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Home -> Special Topics -> Mammal Anatomy -> Premaxillae of bats

Premaxillae of bats

Identifying Bats

The premaxilla

The premaxilla is a convenient character for classifying bats. It varies among families in the size of its two components, the palatal and nasal branches, and in whether the nasal branches are fused to each other at the midline, or whether they are fused to the adjacent maxillae. Also, in some cases the palatal branches help define a pair of foramina at the anterior end of the palate; these too may be diagnostic.

The difficulty with using the premaxilla, or characteristics of any of the other bones that make up a bat's skull, is that early in development the cranial bones fuse together and obliterate their sutures. Nevertheless, because the premaxilla carries the incisors, and because it is so distinctive in some families, it can usually be recognized and is well worth studying. In the table that follows, examples of the main conformations of the premaxilla are shown. Whenever possible, young bats that still show at least traces of sutures were photographed. In some instances, I have tinted one premaxilla greenish to make it stand out, and in a few photographs I've labelled palatal or nasal branches.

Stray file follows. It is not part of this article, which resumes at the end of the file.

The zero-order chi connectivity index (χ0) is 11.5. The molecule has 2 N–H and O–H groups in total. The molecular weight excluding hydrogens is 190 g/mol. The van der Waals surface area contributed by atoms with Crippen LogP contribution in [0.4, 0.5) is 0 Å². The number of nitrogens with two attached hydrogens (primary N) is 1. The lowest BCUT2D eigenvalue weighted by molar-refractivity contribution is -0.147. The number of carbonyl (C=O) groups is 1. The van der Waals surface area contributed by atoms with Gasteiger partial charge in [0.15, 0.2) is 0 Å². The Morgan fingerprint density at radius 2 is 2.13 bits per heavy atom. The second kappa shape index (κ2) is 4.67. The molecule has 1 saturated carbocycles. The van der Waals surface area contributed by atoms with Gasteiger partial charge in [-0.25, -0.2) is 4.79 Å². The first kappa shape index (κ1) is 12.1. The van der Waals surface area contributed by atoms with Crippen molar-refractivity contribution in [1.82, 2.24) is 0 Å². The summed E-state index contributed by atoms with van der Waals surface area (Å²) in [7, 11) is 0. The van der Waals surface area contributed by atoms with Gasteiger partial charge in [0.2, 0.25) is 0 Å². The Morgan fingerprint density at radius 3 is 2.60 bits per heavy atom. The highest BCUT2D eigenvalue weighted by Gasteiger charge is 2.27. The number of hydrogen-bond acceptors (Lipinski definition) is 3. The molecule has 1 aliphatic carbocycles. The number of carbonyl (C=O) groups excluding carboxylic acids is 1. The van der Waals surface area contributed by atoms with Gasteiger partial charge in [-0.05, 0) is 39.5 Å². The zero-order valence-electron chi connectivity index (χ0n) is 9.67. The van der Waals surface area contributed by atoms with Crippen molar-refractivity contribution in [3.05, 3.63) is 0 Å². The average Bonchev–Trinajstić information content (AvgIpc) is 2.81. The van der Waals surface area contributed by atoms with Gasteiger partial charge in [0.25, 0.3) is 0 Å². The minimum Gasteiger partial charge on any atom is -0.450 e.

Clicking on any image in the table below will give you an enlargement of the photograph.

Pteropodidae

(premaxillae well developed, nasal branches mostly free, palatal branches small

Rhinopomatidae

(premaxillae well developed, similar to Pteropodidae

Emballonuridae

(premaxillae lack palatal branches)

Megadermatidae

(premaxillae tiny and threadlike, usually lost in preparation)

Rhinolophidae

(premaxillae with only palatal branches)

Phyllostomidae

(premaxillae complete, fused to each other and maxillae, palatal branches isolating two palatal foramina)

Vespertilionidae

(premaxillae separate, lacking palatal branches)

Molossidae

(premaxillae with nasal branches; with or without palatal branches)

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